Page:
Mice numbers peak during fall and they head inside looking for food and warmth for the winter
As the weather gets colder and winter approaches, homeowners may notice they have some unwanted guests. Looking for food and a warm place to stay, mice are now heading indoors to nest for the winter.
Steve Graff, quality assurance manager for Abell Pest Control in Kitchener, says that this time of year is typically a busy time for his industry.
“[Mice] numbers are at their peak during the fall so as the weather starts to cool down, they’re really trying to find a warm place for the winter,” he said. “That’s why we always see a big push this time of year.”
Keep them out
One of the most common signs of mice in the home is finding droppings. Mice “constantly” defecate and urinate wherever they travel, Graff said. Damage to food packaging, such as holes in boxes and storage bags is another giveaway.
So what do you do to keep them out? For starters, do an exterior inspection of your home.
“Looking for any penetration into your home around the foundation is key,” Graff said. He adds that mice will try to make small gaps bigger in order to fit through siding, around vents and exterior doors and windows.
He also suggests to check other areas of your home, such as:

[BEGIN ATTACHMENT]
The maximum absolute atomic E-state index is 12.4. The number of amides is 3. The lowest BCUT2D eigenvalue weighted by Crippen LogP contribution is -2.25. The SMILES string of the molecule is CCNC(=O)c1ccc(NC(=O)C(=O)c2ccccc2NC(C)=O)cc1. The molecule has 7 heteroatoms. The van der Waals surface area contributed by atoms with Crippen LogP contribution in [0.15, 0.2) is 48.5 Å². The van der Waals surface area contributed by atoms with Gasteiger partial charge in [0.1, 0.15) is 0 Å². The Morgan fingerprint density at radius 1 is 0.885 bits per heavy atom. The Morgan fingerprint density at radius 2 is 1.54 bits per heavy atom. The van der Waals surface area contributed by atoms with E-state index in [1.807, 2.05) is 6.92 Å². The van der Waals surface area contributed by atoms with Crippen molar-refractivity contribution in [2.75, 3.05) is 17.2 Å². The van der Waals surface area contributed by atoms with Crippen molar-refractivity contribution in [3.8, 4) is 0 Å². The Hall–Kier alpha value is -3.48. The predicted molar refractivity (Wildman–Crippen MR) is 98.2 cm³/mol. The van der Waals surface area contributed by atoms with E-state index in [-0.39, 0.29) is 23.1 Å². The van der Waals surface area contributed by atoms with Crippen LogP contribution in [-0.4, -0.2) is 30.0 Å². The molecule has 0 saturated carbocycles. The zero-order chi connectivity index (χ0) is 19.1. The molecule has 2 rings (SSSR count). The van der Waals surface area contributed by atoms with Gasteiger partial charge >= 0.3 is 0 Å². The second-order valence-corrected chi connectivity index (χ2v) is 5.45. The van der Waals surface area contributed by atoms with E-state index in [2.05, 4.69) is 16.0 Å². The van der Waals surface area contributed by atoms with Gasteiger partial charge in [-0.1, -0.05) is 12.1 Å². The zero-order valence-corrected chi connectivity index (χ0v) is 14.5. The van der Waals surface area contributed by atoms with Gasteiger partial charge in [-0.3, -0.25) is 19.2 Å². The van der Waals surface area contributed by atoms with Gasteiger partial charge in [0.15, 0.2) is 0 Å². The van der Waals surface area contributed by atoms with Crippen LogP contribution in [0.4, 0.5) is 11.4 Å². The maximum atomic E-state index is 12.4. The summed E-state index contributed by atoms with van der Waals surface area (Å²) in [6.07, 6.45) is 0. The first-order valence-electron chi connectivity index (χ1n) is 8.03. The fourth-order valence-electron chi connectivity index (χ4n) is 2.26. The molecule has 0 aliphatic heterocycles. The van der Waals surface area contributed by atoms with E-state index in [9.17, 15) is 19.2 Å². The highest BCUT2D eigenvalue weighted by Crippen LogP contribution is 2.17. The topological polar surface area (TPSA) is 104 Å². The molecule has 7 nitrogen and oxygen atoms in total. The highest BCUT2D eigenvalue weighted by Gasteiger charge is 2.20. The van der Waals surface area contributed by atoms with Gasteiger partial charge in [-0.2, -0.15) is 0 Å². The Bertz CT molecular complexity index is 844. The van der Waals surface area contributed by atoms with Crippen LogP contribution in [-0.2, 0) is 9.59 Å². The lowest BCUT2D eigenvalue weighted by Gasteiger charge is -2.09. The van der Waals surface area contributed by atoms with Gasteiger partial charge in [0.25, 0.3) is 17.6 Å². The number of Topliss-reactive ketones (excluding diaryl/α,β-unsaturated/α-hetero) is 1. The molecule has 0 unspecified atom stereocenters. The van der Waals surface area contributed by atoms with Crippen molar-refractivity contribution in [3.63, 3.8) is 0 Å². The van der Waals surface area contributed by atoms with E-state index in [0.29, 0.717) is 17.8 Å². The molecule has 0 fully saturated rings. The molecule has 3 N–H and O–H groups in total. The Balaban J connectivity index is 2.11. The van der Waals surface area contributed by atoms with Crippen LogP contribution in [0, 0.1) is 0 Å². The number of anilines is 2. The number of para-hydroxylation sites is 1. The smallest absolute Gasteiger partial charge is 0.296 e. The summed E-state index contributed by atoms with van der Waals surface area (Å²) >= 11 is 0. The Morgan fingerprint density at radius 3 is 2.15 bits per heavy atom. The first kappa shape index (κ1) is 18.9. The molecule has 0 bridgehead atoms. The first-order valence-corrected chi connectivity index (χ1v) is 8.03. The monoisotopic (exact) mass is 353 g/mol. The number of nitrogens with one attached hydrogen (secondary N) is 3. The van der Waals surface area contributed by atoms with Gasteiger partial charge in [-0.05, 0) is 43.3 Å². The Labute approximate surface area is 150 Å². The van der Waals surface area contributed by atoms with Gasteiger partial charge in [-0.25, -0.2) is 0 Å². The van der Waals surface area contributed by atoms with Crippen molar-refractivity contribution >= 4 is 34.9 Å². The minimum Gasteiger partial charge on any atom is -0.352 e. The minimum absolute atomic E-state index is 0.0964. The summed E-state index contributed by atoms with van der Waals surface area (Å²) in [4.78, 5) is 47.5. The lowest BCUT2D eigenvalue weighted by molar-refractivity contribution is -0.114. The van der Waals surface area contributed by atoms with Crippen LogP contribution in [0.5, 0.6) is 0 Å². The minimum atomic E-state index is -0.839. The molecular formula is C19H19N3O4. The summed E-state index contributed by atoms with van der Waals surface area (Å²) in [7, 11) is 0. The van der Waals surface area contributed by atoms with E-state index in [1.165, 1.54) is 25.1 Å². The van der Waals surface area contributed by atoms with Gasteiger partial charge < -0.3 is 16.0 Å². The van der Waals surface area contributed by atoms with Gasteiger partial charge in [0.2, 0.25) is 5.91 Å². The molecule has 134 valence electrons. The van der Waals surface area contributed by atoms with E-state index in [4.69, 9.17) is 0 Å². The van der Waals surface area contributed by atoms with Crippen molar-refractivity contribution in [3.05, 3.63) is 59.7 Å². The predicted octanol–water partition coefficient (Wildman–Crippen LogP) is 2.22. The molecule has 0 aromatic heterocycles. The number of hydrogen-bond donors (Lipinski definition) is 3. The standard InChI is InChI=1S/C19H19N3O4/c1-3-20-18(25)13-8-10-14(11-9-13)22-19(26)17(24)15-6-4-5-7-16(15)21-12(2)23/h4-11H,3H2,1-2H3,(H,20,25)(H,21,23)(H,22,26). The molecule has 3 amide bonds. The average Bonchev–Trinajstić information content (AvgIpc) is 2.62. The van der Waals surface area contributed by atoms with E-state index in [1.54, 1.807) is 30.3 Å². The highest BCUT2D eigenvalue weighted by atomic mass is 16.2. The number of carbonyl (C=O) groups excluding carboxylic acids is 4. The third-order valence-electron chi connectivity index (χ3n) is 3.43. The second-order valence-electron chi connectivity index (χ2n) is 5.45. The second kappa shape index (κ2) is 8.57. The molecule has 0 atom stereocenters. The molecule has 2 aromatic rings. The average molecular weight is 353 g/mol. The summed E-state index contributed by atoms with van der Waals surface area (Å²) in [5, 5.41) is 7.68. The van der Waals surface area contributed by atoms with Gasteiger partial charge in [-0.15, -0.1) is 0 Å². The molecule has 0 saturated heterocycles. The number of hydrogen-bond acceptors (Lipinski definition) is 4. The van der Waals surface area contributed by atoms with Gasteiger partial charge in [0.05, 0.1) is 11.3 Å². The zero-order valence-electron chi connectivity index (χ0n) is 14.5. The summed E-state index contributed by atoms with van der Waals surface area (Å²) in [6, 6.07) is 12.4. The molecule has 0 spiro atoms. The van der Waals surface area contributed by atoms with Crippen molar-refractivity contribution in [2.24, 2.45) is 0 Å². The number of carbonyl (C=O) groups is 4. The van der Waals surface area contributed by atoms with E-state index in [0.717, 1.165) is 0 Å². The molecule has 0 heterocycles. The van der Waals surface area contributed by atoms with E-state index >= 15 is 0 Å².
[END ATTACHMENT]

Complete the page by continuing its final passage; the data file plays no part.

- Gaps around utility conduits and air conditioning units.Sometimes the air conditioning coolant or power line that enters your home may not be completely sealed.
- Door sweeps on your garage door. Mice will actually chew away weather stripping around the bottom of your door or garage roll-up door.
- Check your attic exhaust vent. If the screen is damaged or missing, mice will get into the attic space and then travel down through walls to access other parts of the house.
Another precautionary step that homeowners can take is to avoid stacking wood or patio stones against the home. This gives mice an outdoor shelter and more incentive to look for ways to get inside from a ready-made “staging area.”
“Mice are something you want to be aggressive with and get them out of your house as soon as possible,” Graff said.
Mice reproduce fairly quickly, giving birth to a litter of six pups every month. Graff said that if mouse traps don’t get rid of the problem after trapping a few of them, that’s when you know the problem is large enough to call a professional.